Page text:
HIMSS Analytics gauges device data charting and EMR integration
A new white paper from HIMSS Analytics, sponsored by Lantronix, surveyed 825 healthcare organizations to explore the progress of interfacing medical devices with the EMR.
Recording and charting changes in vital signs has been identified as one of the core areas that will be measured for meaningful use incentives.
The white paper details progress on these efforts, and finds that just one-third of the hospitals surveyed indicated they had an active interface between medical devices at their organization and their electronic medical record (EMR).
Those hospital respondents with such an interface in place, meanwhile, indicated the ability to automatically chart data from the device directly to the EMR as the primary reason.
The research, conducted from June 2009 to June 2010, explored the number of types of devices in place at an organization, not the overall number of devices present. The survey included data from 825 U.S hospitals responding to questions about medical devices in general and how/if these devices are integrated into the EMR environment.
“The transfer of data directly from a medical device to the EMR can reduce potential medical errors and improve patient care because no manual transfer of data takes place,” said John H. Daniels, vice president, healthcare organizational services, for HIMSS. “Such data integration also improves workflow by saving time for clinical staff, a valuable benefit when looking at nursing shortages in healthcare.”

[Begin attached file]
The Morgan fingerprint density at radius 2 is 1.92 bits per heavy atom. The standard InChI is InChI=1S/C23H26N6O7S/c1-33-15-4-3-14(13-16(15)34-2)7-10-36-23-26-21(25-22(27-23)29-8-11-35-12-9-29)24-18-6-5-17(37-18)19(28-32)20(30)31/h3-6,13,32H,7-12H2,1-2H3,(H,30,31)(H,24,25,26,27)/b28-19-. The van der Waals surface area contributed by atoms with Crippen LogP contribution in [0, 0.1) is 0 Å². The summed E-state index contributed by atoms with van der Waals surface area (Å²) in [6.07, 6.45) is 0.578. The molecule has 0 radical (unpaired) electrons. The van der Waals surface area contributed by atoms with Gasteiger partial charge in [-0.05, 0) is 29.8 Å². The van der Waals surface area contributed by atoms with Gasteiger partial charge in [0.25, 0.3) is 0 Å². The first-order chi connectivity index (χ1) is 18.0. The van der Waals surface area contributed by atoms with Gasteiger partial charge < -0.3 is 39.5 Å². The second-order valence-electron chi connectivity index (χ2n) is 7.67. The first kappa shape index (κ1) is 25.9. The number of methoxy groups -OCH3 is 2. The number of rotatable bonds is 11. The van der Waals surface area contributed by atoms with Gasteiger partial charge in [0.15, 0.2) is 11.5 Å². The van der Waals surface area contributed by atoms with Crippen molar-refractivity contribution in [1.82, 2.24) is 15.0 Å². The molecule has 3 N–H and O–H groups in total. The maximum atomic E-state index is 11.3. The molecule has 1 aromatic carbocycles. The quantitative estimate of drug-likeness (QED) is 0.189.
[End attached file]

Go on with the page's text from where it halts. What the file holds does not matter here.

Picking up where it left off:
The devices included in the survey are:
- cardiac output monitors
- fetal monitors
- infant incubators
- infusion pumps
- intelligent medical device hubs
- interactive infusion pumps
- physiologic monitors
- vital signs monitors
Other findings from the study include:
- Most hospitals relied on the Wired LAN connection as the sole method of connectivity between EMRs and medical devices.
- Only 8 percent of respondents reported that their hospital relies solely on wireless connections.
- None of the hospitals in the sample report use all 11 medical devices tracked by the research.
- Thirteen percent use 10 of the devices and another third use nine of the devices. Nearly a quarter (23 percent) use eight of the 11 devices. Less than 10 percent of the hospitals in this sample have deployed five or fewer of these devices.
- Defibrillators are the most widely deployed device type with 99 percent of the hospitals reporting them in use.
- More than 90 percent of hospitals use physiologic monitors (97 percent), electrocardiographs (97 percent) and vital signs monitors (94 percent).
- Least frequently deployed are intelligent medical device hubs; only 11 percent of the hospitals in this sample reported using this type of device.
While saturation exists in electrocardiographs, defibrillators, physiologic monitors, ventilators and vital signs monitors, with at least 90 percent of the market using this technology, market growth opportunities exist for:
- interactive infusion pumps,
- fetal monitors,
- infant incubators, and
- the limited number of hospitals now interfacing their devices and EMRs.
With requirements for meaningful use Stages 2 and 3 released over the next three to five years, more hospitals are expected to develop interfaces between their EMRs and medical devices since medical device interoperability is one of the meaningful use Stage 3 goals outlined to achieve and improve performance and support patient care processes.
“The benefits of utilizing intelligent medical devices to provide safer care are clear,” said Anthony Shimkin, vice president of marketing at Lantronix. “Lantronix is committed to meeting the device connectivity needs of hospitals while supporting their drive toward achieving meaningful use goals.”
Read the white paper, Medical Devices Landscape: Current and Future Adoption, Integration with EMRs, and Connectivity, on the HIMSS Analytics website.